Tuesday, December 2, 2008
I love Front Kick.
When it comes to kick techniques, they don't get much more basic than front kick. Aside from being the first kick we teach, it's probably the least complicated kick from a mechanical standpoint. Most new students can imitate a front kick pretty quickly, compared to a diagonal kick or something more exotic.
Yet, such a simple kick can present itself in many different ways. Just off the top of my head, I can produce this list of different types of front kicks: instep snap kick, ball of foot front kick, push kick, bottom of the heel front kick, toe kick, lead leg, rear leg, stepping front kick, jump front kick, scissor jump front kick.
With all of these varieties, it should be easy to keep your students from getting bored with front kick. Once you've introduced your students to the 400 garden varieties of front kick, you can really explore their options. It's not enough to just know that there are a million different front kicks, but each kick is a facet which must be studied, practiced and mastered. Each of those 48.7 kicks has a different attitude, direction, application, and more. How do they change when you pair them up? Pair a lead leg snap kick with a push kick and a jump front kick, and watch the students play with the distance and timing of this versatile kick.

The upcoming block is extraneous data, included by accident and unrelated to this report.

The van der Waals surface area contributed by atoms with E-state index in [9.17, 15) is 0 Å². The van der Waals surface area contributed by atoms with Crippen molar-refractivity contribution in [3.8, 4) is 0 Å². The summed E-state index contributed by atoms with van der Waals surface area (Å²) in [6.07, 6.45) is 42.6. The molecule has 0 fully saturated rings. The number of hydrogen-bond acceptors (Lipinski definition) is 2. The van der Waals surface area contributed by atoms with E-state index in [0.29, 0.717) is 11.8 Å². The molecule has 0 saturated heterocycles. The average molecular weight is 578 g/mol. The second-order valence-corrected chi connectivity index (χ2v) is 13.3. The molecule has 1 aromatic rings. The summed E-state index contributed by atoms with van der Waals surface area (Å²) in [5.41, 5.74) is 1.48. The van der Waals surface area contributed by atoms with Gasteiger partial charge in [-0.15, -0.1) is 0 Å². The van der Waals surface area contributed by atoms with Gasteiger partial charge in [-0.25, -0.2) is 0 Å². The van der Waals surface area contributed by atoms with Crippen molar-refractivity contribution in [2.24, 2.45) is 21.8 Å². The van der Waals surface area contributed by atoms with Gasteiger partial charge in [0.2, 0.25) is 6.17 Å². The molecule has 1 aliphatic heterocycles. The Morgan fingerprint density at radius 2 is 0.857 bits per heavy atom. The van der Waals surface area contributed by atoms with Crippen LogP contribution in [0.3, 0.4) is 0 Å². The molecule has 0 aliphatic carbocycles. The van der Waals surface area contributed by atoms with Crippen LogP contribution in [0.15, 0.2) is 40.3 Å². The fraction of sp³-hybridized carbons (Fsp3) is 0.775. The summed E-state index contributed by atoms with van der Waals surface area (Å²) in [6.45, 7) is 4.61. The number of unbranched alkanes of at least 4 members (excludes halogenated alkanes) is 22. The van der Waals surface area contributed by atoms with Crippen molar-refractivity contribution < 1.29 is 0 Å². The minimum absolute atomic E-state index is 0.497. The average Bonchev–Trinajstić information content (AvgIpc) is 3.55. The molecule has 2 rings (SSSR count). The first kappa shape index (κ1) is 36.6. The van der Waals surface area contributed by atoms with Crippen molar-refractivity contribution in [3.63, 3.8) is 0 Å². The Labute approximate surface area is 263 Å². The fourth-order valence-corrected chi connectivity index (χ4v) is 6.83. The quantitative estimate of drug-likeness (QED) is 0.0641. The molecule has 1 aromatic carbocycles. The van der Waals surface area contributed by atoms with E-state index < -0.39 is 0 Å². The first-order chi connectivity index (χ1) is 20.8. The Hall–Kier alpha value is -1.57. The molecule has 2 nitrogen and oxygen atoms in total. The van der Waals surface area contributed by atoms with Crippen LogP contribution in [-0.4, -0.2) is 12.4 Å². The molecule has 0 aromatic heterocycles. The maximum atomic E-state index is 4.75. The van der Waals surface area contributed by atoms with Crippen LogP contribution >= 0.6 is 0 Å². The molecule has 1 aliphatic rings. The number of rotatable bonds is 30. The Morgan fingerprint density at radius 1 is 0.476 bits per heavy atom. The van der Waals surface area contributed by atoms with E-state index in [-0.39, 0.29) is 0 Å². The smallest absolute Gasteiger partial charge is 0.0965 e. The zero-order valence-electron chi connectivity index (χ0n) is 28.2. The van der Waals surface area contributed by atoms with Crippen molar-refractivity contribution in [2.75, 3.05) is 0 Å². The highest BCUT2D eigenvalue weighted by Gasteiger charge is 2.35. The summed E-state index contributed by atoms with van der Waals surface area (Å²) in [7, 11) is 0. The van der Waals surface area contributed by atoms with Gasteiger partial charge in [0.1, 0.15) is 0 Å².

Speaking of versatility, all ages of students can excel at front kick. Some of your older students may relish having a fast, strong kick that they can aim right into the shin or thigh of some of the younger, more limber students.
Instructors beware that the high kick of a 6 year old is roughly your groin level.
It's a valuable skill to be able to take a relatively simple technique, and use it to create physical and mental challenges for students of all ranks. Front kick is a great tool for this, but with some work and enthusiasm, you can use almost any technique to suit your purposes.